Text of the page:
On the anniversary of Britain voting to leave the European Union, the Principal of Hertford College, Oxford, found some words to sum it up. ‘An entire society crucified by the delusional ambitions of Brexiteers chasing moonshine,’ wrote Will Hutton. ‘An anniversary to mourn.’ One might agree or disagree with his position on the European Union, but has British society really committed suicide? It’s a theme we have heard rather a lot recently: that Britain is a mess, an international laughing stock, leader-less and futureless. The case is normally made by Brits.
Rapid shocks — terrorism, the surprising election result, the Grenfell Tower disaster — have inspired forebodings just as the Brexit negotiations are beginning. This is not just the cry of shellshocked Tories or traumatised Remainers; it goes deeper. We’re seeing the revival of an old and familiar malady: ‘declinism’, a periodic fear that the nation has declined and is declining from some earlier time of strength, cohesion, and success. Declinism is a syndrome: it assumes a combination of moral, political and economic failures. Britain suffered a bout of it in the 1880s when German competition in manufactured goods was first felt. It came back in the 1960s and 1970s, coloured by economic worries, rapid decolonisation and a perception of dwindling power and influence in every field.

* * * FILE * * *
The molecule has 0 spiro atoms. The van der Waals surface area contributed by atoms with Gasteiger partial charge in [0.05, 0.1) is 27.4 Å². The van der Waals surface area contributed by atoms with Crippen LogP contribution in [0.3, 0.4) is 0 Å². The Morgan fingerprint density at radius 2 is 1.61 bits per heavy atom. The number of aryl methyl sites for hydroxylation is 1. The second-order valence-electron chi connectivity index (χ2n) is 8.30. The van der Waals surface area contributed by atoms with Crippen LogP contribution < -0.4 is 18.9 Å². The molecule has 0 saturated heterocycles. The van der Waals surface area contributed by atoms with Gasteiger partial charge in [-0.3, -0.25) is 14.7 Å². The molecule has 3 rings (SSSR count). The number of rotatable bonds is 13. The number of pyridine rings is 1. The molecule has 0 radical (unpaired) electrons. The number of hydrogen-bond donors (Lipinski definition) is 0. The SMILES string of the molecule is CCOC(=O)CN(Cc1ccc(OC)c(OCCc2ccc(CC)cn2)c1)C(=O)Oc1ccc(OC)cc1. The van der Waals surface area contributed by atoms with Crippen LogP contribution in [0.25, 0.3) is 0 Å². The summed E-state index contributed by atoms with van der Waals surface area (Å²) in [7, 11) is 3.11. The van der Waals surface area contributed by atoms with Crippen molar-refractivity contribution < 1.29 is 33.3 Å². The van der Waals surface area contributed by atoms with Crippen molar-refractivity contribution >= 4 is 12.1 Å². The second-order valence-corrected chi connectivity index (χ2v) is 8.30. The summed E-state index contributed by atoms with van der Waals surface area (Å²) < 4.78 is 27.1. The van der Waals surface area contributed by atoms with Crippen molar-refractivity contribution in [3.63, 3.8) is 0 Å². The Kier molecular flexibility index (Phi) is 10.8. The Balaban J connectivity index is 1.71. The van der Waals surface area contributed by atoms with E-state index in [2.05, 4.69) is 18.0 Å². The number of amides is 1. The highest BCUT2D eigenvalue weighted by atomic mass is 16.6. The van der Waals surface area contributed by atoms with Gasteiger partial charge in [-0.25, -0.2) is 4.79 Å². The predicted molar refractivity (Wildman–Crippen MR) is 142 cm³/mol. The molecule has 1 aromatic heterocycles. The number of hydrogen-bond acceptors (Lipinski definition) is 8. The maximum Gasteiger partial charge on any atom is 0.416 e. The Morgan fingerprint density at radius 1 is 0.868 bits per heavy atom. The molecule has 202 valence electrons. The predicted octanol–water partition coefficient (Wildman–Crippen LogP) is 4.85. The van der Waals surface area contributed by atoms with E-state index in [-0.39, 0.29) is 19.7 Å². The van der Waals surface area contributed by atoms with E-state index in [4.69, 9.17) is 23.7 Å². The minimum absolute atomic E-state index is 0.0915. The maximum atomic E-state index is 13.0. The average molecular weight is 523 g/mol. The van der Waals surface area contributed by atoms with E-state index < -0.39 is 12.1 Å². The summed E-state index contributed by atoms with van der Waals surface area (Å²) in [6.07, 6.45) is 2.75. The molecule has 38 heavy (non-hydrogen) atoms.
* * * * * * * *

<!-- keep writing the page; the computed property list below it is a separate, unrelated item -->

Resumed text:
Today, it has re-emerged as a core anti-Brexit sentiment. With a familiar mixture of despair (from the right) and glee (from the left), we are being told that we must eschew ‘nostalgia’ and ‘post-imperial delusions’, and ‘wake up to reality’ as ‘a small offshore island’, while the big strong powers of the European Union put us in our place, leaving us a stark choice between accepting the terms they dictate or facing economic and political disaster.